Link to source: snakehead info


Posted on: 7/14 12:32


Re: 2018 Fly Fishing for Snakeheads and Bowfin success thread

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In Afish's post #35 above, if you follow the contact info highlighted, you will find that the reports are all coming to me.

Per the comment about putting fear into the public, I have spoken to and exchanged email with many individuals over the recent years who have caught snakeheads or what they thought were snakeheads and turned out to be bowfin or some other species. In the past two years, however, reports from the SE have been much more or perhaps completely accurate concerning fish ID. Anglers, whether catching and keeping or C&Ring, are providing valuable info on the expanding biogeographical range of this species and, based on frequency of reports from specific locations, a sense of their abundance. No angler with whom I have spoken in recent years has been fearful.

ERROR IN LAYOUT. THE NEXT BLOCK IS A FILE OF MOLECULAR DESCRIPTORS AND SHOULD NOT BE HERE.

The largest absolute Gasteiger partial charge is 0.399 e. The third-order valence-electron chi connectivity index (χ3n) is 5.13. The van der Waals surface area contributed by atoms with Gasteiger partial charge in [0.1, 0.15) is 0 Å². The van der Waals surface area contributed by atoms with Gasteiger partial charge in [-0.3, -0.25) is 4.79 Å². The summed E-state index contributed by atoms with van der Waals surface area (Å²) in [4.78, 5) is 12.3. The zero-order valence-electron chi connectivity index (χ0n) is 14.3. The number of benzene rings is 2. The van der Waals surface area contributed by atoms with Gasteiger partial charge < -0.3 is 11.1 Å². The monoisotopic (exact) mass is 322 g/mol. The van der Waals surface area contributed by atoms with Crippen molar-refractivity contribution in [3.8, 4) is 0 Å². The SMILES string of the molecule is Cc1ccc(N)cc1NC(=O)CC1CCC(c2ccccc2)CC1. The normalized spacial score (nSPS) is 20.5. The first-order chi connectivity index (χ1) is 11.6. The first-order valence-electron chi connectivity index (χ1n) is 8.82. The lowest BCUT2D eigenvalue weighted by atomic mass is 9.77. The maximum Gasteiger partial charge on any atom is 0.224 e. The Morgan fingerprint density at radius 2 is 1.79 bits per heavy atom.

When snakeheads are abundant they are easily caught and easily moved to new waters. When anglers can't legally possess them alive, it gives other anglers the chance to observe illegal activity and report it, making it more difficult for those who want to keep live fish to introduce elsewhere. Even anglers who catch and release a snakehead may be providing an ecological service, as it has been observed that when the adults are removed from their nests, panfish quickly move in to gobble up the fry.


Posted on: 7/14 16:19


Re: 2018 Fly Fishing for Snakeheads and Bowfin success thread

Joined:
2006/9/9 22:43
From Delaware Co.
Posts: 825
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Quote:

Mike wrote:
In Afish's post #35 above, if you follow the contact info highlighted, you will find that the reports are all coming to me.